The integration of instrumental and ambient music with field recordings and sound of nature has almost become a cliche so that the discriminating factor is the aesthaetic quality of such an integration and the aesthaetics that Polish electroacoustic musician Michal Jacascek and the ensemble Kwartludium (Dagna Sadkowska on violin, clarinet player Michal Gorczynski, Pawel Nowicki on percussions and pianist Piotr Nowicki) convey on this "Catalogue des Arbres" (French for "Catalogue of Trees") is undoubtedly sterling from this point of view. The choice of a French title is not a matter of mannerism, but it's just a quotation of "Catalogue d'oiseaux" ("Bird catalogue") by French composer Olivier Messiaen, the forerunning oeuvre of the so-called biomusic where he incorporated the delicate chirps and tweets by thirteen different birds into likewise delicate compositions. By reversing the order that many poets and writers followed by using musical metaphors to render their enchantment for nature, Jacascek and Kwartludium turn into interpreter of the hidden sound of trees, whose presence is not limited to a bunch of field recordings but they seem to mark the sound of this project since the opening "Sigh (Les Peupliers)", where the musicians manage to render the serene magnificence of poplars whose elevation got evoked by 441 Hz Chamber Choir sylvan-like voices. A certain anxiety creeps into the record on the disquieting lullaby of the following "Green Hour", which evokes the so-called natural deficit disorder or Louv's hypothesis about some behavioral problems caused by the disconnection between humans (mainly children) and nature, and on "A book of lake (Roseliere)", where percussions seem to render the flowing of reed beds and clarinet could resemble the sound of some buzzing small inhabitants of wetlands where reed wildly grows. Fittingly, wind instruments had a prominent function in "Garden (Les Sureaux)", where they quote elderberry, whose branches are traditionally used for a number of flutes and wind instruments in Eastern Europe; moreover the track sounds like rendering the venomous beauty of sambucus, whose parts mainly includes cyanide. A similar contrasting suggestion comes from the listening of "From a seashell", where the enchanting sonic elements sounds like the clash between the beauty of those resounding forms and the circumstance that those exoskeletons are like abandoned houses or cemeteries. A feeling of vague dismay and digginess trickles from the following tracks "Circling (Le Pre)" and "Anthem (La Foret)", which precede the astonishing finale of "Kingdom (Les Chenes, Les Bouleaux)" here 441 Hz Chamber Choir emphasizes the quivering atmosphere of the soundscape again.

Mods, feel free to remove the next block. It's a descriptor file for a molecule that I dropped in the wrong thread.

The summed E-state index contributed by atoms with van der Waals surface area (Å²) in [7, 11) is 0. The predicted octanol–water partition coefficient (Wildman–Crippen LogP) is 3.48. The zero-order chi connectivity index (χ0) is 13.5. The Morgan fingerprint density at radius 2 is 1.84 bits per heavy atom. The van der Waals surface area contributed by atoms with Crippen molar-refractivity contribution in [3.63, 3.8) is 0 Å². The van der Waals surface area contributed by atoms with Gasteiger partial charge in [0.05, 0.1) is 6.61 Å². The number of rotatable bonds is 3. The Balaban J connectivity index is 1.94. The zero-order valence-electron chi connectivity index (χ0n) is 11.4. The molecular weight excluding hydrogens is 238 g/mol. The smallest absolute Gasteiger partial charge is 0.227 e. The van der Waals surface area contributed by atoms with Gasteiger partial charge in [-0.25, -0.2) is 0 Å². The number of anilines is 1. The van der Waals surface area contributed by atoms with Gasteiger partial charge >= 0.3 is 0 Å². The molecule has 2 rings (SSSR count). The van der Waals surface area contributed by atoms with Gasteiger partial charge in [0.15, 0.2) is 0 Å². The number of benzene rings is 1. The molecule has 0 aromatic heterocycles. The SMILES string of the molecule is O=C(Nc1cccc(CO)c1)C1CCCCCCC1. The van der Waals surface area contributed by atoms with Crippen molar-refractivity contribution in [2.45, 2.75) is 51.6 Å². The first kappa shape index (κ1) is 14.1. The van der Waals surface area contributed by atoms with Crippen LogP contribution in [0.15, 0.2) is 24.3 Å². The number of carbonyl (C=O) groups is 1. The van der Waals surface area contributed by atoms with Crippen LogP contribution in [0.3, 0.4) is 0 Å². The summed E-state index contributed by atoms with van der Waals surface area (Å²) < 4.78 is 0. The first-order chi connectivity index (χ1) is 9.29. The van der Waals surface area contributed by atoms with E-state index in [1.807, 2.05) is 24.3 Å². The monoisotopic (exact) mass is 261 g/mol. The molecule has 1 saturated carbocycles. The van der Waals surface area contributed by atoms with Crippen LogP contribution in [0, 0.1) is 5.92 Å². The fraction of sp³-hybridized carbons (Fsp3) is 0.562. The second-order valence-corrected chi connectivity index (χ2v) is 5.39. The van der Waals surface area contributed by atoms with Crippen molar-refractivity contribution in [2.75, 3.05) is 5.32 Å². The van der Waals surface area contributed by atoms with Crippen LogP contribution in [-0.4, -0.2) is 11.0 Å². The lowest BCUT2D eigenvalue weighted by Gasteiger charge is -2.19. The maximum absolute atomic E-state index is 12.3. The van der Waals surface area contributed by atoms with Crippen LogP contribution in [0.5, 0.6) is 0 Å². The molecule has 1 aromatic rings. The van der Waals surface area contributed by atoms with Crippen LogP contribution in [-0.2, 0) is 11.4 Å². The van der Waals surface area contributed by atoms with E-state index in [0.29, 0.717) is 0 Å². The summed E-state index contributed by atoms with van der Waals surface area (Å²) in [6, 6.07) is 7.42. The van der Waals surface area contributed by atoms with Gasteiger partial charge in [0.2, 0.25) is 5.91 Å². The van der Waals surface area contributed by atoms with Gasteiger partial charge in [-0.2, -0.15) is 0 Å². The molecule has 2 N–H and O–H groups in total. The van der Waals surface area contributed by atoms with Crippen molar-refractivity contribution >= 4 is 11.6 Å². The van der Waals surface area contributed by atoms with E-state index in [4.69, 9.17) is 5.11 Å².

Gaap Kvlt: Void